Monday, March 30, 2009

Miso Daikon

This daikon radish is also known as mooli in Hindi and other Indian languages. It can be found in UK supermarkets under that name. Despite it being a widely used and grown vegetable in Japan, it in fact originated in continental Asia.

A couple of years ago, one of my students gave me a whole daikon from her allotment. It was huge (see picture, compared to my kettle). I was eating it for days, and at that time didn't have so many ideas for what to do with it. I think most of it I ate raw with a salad dressing I made from dijon mustard, honey, lemon and pine nuts. You can eat the leaves too.

Anyway, here is a recipe for Miso Daikon:

Some thick (2cm) slices of daikon cut from half a daikon
1-2 teaspoon soft brown or black sugar
1 tablespoon soy sauce
1 tablespoon lemon juice
1 heaped teaspoon red miso
Black sesame seeds
Lemon zest to garnish

  • Slice the daikon into 2cm thick slices.
  • Mark a cross on one side of each slice to help cooking and absorption of flavours.
  • Put in a saucepan and cover with boiling water and the soya sauce. Boil for 20 - 30 minutes until tender.
  • Put the sugar, miso, lemon juice and sesame seeds in a bowl. Add a couple of tablespoons of the cooking liquid and mix. Feel free to adjust the sauce ingredients to taste. I used golden sesame seeds as I didn't have black.
  • Arrange the daikon on a plate, and spoon over the sauce.
  • Garnish with lemon zest.
Delicious hot, and best eaten on the same day. If you can get yuzu, use that instead of lemon. To make it easier to eat, the sauce can be a thick spread.

Sesame Sauteed Spinach

Ingredients (serves 1)
200-250g spinach or komatsuna
1 teaspoon of sesame oil
chicken or tofu and sesame seeds to serve

  • Wash and drain the spinach and heat the sesame oil in a large frying pan.
  • Add the spinach to the pan and toss for about 1 minute until the spinach is brighter green, but still keeps it's shape and bite.
  • Serve immediately with some chicken, and sprinkle with sesame seeds.

Note: Variations: dry frying the sesame seeds might be nice; could use garlic oil instead.

Poached Egg on Toast

OK, for someone who enjoys cooking, I'm well aware of how silly this sounds... But this morning was the first time I poached an egg! I had always imagined that poaching an egg was going to be messy, and the egg would fall apart, but in fact it's incredibly easy. So easy in fact, I made myself another one!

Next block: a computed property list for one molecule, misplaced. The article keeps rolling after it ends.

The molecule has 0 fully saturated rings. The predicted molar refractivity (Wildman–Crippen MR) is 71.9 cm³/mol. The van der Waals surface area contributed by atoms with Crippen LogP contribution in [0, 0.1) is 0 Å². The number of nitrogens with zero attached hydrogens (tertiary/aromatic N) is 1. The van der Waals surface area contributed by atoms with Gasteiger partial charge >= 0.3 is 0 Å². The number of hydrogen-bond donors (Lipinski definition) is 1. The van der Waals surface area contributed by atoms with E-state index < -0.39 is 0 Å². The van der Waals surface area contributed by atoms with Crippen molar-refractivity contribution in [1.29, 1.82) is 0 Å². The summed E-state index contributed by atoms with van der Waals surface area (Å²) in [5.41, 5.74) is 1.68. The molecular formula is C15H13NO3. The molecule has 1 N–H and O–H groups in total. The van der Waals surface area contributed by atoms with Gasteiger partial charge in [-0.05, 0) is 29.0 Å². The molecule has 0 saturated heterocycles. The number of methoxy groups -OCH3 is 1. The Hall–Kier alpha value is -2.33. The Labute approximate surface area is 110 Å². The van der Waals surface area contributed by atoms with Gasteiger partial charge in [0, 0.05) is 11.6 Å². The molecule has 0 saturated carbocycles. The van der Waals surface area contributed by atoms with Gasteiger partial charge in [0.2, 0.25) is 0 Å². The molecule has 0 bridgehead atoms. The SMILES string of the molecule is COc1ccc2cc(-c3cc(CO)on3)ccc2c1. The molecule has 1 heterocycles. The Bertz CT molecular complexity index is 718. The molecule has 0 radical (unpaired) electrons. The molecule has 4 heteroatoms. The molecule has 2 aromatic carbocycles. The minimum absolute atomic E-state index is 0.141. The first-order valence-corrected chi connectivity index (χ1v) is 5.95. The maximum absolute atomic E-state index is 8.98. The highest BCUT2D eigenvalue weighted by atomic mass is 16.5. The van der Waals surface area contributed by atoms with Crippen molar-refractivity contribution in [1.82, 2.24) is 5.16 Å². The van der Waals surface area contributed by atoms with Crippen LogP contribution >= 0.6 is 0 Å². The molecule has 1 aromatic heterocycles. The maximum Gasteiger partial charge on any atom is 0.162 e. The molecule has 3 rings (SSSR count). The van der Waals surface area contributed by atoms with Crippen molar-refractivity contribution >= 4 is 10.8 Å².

All you need to do is boil a pan of water, enough water to crack an egg into. Bring the water to the boil, crack the egg into the water. Continue at this temperature for about 30 seconds and then turn down to simmer, so that the egg doesn't break up too much. Simmer for about 3 minutes, turning once until the egg white is set. The egg yolk will be soft, with just a little runniness. Serve on wholemeal toast and garnish with a little paprika or mixed ground peppercorns.

Alternatively, bring the water to a slow simmer, with just a few bubbles at the bottom of the pan, crack the egg and slide it into the hot water. Continue simmering for about 5 minutes, turning halfway, until the egg white is firm and the egg yolk is runny inside.


Sunday, March 22, 2009

Tofu Vegetable Scramble

OK, this is a lot more delicious than it looks! I had this for lunch today before a training afternoon - good for keeping your energy levels up!

Nutrition Information
Calories: 440
Protein: 40g
Carbohydrate: 27g
Fat: 23g
Dietary Fibre: 8g

Ingredients (serves 1)
1 medium carrot (about 60g)
1 leek (about 90g)
1 x 200g pack of firm or extra firm tofu
1 egg
olive oil for sauteing
1 - 2 tbsp of dashi stock or other stock
about 1 teaspoon each of soy sauce and mirin (the mirin could be omitted)
lemon zest or spring onions to garnish
any other vegetables you like!

  1. Drain the tofu of as much water as you can. This can be done quickly by wrapping the tofu block in 3 sheets of kitchen paper and microwaving on high for a couple of minutes.
  2. Saute the vegetables and crumbled tofu for about 5 minutes over a medium heat.
  3. Stir in the stock, soy sauce and mirin and continue cooking until most of the liquid has evaporated. Then add the beaten egg and spring onions if using and cook whilst stirring until the consistency is like scrambled eggs. Garnish with lemon zest.
  4. Serve hot or at room temperature.

Sunday, March 15, 2009

Chicken and Egg Rice Bowl (Oyakodon)

Ingredients (serves 1)

This recipe can be multiplied as required.

100g brown or white rice
50g sliced cooked chicken breast
1 spring onion, chopped
1 egg, beaten
chopped seaweed for garnish
100ml stock (in Japan dashi stock)
1 tbsp soy sauce
1 desertspoon mirin

Cook the rice according to instructions. Meanwhile make the stock and heat. Add soy sauce, mirin, chicken and spring onion. Simmer for about 3 minutes until thickened, but there is still at least 2 or 3 tablespoons of sauce. Add the beaten egg and cover the saucepan for about 50 seconds until the egg is set.

Put the hot cooked rice in a deep bowl, and slip the chicken and egg mixture over. There should be just a little sauce to seep into the rice. Sprinkle with nori seaweed.

Optional: You can also saute half a chopped onion and add it to the rice before slipping the chicken and egg mixture on top.